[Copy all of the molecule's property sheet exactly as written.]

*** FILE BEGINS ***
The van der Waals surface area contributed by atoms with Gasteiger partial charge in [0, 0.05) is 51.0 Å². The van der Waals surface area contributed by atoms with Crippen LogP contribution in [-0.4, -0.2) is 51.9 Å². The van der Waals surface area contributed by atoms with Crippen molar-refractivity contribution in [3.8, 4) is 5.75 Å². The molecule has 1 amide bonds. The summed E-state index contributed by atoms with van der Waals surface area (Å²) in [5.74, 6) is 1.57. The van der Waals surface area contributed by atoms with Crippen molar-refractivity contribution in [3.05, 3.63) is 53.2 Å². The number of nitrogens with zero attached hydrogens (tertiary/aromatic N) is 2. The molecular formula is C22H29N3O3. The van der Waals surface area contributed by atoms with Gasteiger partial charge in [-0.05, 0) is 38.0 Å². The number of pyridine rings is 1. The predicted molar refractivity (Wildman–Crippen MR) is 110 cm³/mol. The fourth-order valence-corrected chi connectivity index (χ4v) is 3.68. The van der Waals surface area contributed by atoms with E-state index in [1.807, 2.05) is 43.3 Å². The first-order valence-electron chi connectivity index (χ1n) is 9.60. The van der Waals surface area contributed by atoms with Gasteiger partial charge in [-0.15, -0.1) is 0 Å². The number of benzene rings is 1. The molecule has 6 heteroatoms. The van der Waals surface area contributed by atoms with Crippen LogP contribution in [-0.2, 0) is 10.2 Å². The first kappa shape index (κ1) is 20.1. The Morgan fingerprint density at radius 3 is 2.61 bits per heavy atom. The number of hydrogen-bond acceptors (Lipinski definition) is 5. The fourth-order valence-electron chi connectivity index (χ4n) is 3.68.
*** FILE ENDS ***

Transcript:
The van der Waals surface area contributed by atoms with Gasteiger partial charge in [0, 0.05) is 51.0 Å². The van der Waals surface area contributed by atoms with Crippen LogP contribution in [-0.4, -0.2) is 51.9 Å². The van der Waals surface area contributed by atoms with Crippen molar-refractivity contribution in [3.8, 4) is 5.75 Å². The molecule has 1 amide bonds. The summed E-state index contributed by atoms with van der Waals surface area (Å²) in [5.74, 6) is 1.57. The van der Waals surface area contributed by atoms with Crippen molar-refractivity contribution in [3.05, 3.63) is 53.2 Å². The number of nitrogens with zero attached hydrogens (tertiary/aromatic N) is 2. The molecular formula is C22H29N3O3. The van der Waals surface area contributed by atoms with Gasteiger partial charge in [-0.05, 0) is 38.0 Å². The number of pyridine rings is 1. The predicted molar refractivity (Wildman–Crippen MR) is 110 cm³/mol. The fourth-order valence-corrected chi connectivity index (χ4v) is 3.68. The van der Waals surface area contributed by atoms with E-state index in [1.807, 2.05) is 43.3 Å². The first-order valence-electron chi connectivity index (χ1n) is 9.60. The van der Waals surface area contributed by atoms with Gasteiger partial charge in [-0.15, -0.1) is 0 Å². The number of benzene rings is 1. The molecule has 6 heteroatoms. The van der Waals surface area contributed by atoms with Crippen LogP contribution in [-0.2, 0) is 10.2 Å². The first kappa shape index (κ1) is 20.1. The Morgan fingerprint density at radius 3 is 2.61 bits per heavy atom. The number of hydrogen-bond acceptors (Lipinski definition) is 5. The fourth-order valence-electron chi connectivity index (χ4n) is 3.68.